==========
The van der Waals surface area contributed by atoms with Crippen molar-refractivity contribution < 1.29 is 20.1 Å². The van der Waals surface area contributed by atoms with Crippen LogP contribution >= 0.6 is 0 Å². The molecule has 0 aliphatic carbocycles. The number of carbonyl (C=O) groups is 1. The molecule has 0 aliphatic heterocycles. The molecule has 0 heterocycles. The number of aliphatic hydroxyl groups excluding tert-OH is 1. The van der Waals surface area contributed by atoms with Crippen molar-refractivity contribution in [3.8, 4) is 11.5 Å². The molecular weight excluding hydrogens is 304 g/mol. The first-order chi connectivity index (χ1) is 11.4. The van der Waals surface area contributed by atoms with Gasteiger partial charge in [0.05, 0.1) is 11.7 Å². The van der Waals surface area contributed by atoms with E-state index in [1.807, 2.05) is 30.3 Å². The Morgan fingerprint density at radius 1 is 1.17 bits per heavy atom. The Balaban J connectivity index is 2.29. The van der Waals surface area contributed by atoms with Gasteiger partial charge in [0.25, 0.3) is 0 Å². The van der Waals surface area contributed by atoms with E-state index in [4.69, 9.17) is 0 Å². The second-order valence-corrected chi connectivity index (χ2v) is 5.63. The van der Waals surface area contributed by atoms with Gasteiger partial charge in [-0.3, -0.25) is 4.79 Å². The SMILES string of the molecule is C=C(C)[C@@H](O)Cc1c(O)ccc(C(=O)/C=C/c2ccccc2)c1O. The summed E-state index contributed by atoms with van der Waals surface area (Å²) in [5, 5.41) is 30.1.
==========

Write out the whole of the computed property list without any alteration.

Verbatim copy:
The van der Waals surface area contributed by atoms with Crippen molar-refractivity contribution < 1.29 is 20.1 Å². The van der Waals surface area contributed by atoms with Crippen LogP contribution >= 0.6 is 0 Å². The molecule has 0 aliphatic carbocycles. The number of carbonyl (C=O) groups is 1. The molecule has 0 aliphatic heterocycles. The molecule has 0 heterocycles. The number of aliphatic hydroxyl groups excluding tert-OH is 1. The van der Waals surface area contributed by atoms with Crippen molar-refractivity contribution in [3.8, 4) is 11.5 Å². The molecular weight excluding hydrogens is 304 g/mol. The first-order chi connectivity index (χ1) is 11.4. The van der Waals surface area contributed by atoms with Gasteiger partial charge in [0.05, 0.1) is 11.7 Å². The van der Waals surface area contributed by atoms with E-state index in [1.807, 2.05) is 30.3 Å². The Morgan fingerprint density at radius 1 is 1.17 bits per heavy atom. The Balaban J connectivity index is 2.29. The van der Waals surface area contributed by atoms with Gasteiger partial charge in [0.25, 0.3) is 0 Å². The van der Waals surface area contributed by atoms with E-state index in [4.69, 9.17) is 0 Å². The second-order valence-corrected chi connectivity index (χ2v) is 5.63. The van der Waals surface area contributed by atoms with Gasteiger partial charge in [-0.3, -0.25) is 4.79 Å². The SMILES string of the molecule is C=C(C)[C@@H](O)Cc1c(O)ccc(C(=O)/C=C/c2ccccc2)c1O. The summed E-state index contributed by atoms with van der Waals surface area (Å²) in [5, 5.41) is 30.1.